You are a defendant faced with an unmeritous claim. You are confident you have a strong case. The claimant proposes a mediation but it is clear that it is only willing to settle for a monetary payment. Based on the strength of your case you are not willing to contemplate making any payment. The case therefore proceeds to trial where you are successful in your defence. Surely you are entitled to your costs of the litigation?

Perhaps – but not necessarily. In Northrup Grumman v BAE Systems ([2014] EWHC 3148 (TCC)), Mr Justice Ramsey concluded that the defendant should not have refused mediation. The case is useful both as a recap on the current case law and guidance on ADR and as an interesting demonstration of the judicial direction of travel, which strongly favours the use of ADR, even in cases in which it may not appear appropriate.

Refusal to mediate is a relevant factor which the court will consider in deciding which party should pay the legal costs of the proceedings. The court has a wide discretion on how to apply any refusal to participate but is guided by the 'Halsey Guidelines' (Halsey v Milton Keynes General NHS Trust [2004] EQCA Civ 576) which list the factors to be taken into account in this respect. Relevant factors include the merits of the case, the extent to which ADR was attempted and whether ADR would have had a reasonable prospect of success.

The Defendant (perhaps understandably) felt that it was on firm ground here in refusing to mediate. It was confident in its defence. It had also rationalised its refusal to mediate. Its view was that mediation had been suggested in order to put it under pressure to settle a claim which it viewed as having no prospects of success. It would not have agreed to pay to settle the case. Objectively and reasonably therefore, mediation, it argued, stood no prospect of success. In Ramsey J's view, this in itself was insufficient:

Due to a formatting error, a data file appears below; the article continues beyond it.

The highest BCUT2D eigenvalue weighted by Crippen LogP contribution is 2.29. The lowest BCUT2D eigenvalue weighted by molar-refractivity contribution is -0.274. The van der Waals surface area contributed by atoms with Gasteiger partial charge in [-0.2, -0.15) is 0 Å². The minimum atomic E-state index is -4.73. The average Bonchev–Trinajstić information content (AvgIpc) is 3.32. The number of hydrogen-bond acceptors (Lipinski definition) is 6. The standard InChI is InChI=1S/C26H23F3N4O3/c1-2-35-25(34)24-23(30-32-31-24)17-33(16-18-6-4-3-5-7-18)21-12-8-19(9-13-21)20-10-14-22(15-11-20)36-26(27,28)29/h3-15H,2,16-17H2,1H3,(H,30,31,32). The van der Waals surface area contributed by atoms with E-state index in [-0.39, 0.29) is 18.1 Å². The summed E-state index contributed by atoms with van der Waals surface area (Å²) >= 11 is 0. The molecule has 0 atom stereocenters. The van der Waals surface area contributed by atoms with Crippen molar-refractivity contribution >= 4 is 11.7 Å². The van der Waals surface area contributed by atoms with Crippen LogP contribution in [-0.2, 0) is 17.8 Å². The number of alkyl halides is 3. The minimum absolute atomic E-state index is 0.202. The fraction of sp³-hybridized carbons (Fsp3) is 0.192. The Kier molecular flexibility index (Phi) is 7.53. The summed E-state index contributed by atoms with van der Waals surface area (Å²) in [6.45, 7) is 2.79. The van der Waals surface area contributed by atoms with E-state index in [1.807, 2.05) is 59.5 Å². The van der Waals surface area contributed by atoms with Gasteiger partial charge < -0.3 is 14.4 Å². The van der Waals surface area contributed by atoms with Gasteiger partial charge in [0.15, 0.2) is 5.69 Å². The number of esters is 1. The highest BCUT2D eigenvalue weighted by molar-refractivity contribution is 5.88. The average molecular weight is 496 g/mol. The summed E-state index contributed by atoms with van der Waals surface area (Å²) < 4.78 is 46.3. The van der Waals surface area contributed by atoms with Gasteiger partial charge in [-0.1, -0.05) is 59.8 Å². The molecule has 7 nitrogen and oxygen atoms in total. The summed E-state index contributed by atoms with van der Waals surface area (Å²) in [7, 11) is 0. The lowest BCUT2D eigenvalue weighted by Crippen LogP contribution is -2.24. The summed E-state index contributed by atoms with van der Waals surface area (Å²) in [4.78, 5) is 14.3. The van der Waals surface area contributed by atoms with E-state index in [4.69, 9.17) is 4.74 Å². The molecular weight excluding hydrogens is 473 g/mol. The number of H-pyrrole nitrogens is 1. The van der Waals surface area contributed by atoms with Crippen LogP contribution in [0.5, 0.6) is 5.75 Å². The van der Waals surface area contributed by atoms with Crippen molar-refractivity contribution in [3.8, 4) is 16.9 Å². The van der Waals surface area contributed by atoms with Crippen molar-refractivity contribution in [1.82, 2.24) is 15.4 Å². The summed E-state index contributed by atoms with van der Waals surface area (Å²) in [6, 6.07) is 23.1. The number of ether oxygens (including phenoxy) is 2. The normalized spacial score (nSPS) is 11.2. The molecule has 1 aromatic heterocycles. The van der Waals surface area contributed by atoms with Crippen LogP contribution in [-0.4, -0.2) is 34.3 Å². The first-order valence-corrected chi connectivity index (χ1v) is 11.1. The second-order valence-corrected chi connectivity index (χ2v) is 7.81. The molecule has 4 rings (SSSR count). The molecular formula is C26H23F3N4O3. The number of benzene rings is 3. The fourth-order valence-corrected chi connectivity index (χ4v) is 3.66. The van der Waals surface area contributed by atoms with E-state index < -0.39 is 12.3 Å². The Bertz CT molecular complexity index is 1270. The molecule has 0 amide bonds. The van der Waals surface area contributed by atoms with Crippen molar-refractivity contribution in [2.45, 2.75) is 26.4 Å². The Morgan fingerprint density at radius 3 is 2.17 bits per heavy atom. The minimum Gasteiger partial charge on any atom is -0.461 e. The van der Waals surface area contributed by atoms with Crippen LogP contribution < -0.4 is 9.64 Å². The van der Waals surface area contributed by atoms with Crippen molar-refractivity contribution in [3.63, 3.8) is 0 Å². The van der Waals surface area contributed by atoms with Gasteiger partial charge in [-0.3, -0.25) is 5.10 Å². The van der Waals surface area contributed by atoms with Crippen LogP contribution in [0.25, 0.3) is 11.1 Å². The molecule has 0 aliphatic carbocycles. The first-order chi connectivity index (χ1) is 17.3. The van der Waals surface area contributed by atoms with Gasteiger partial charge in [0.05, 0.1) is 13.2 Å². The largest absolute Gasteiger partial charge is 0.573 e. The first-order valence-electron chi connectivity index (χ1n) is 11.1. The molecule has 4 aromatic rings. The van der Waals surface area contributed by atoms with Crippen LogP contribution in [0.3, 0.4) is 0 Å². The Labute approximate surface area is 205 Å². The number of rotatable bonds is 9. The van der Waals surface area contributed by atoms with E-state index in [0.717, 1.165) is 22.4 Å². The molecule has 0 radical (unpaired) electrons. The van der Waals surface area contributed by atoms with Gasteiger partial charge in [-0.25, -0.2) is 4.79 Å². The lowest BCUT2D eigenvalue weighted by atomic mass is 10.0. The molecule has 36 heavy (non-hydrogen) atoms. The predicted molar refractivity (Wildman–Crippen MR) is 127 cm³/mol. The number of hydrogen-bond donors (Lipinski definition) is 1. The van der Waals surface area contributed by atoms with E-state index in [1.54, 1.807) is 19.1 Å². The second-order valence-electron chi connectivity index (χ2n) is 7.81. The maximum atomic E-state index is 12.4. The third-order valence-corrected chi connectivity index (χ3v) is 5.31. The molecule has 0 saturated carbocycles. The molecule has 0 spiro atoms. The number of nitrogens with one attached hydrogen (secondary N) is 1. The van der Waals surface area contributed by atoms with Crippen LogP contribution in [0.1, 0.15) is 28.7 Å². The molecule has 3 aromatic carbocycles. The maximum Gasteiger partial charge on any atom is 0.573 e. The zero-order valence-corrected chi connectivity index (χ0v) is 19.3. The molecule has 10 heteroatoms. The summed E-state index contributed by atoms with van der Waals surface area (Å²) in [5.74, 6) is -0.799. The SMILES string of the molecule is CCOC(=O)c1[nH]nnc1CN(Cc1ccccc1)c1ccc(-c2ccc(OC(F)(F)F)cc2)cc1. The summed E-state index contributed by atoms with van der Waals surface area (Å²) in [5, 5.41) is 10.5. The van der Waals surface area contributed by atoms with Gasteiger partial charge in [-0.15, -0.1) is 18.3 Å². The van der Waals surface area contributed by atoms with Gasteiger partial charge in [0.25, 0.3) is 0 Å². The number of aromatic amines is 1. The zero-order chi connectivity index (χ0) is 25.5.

"[T]he authors of the Jackson ADR Handbook properly, in my view, draw attention at paragraph 11.13 to the fact that this seems to ignore the positive effect that mediation can have in resolving disputes even if the claims have no merit. As they state, a mediator can bring a new independent perspective to the parties if using evaluative techniques and not every mediation ends in payment to a claimant… [On] the merits of the case, I consider that BAE’s reasonable view that it had a strong case is a factor which provides some but limited justification for not mediating." [emphasis added]

The court cited with approval the conclusions of Lord Justice Briggs in PFG II (PFG II v OMFS Company 1 Limited [2013] EWCA Civ 1288) that the Jackson ADR Handbook "sends out an important message to civil litigants, requiring them to engage with a serious invitation to participate in ADR, even if they have reasons which might justify a refusal, or the undertaking of some other form of ADR, or ADR at some other time in the litigation".

The court found that, despite the polarised position of the parties, mediation would nevertheless have stood a reasonable prospect of success. A skilled mediator could have found a middle ground by forcing each party to reflect on its and the other party's position. The court seemed particularly persuaded by the fact that, outside of this dispute, the parties had a pre-existing and continuing relationship. A mediator could therefore have brought other commercial arrangements into the discussion or found future business opportunities between the parties, finding solutions which would have avoided the need to take the case to trial. It concluded that a refusal to mediate was therefore unreasonable, and should be reflected in the recovery of its costs.

There are two important reminders here. ADR must always be considered even in cases in which it may not appear appropriate. ADR should never be rejected without stated reasons, but even where reasons are given, these must be sufficient to outweigh the benefit of the proposed method of resolution.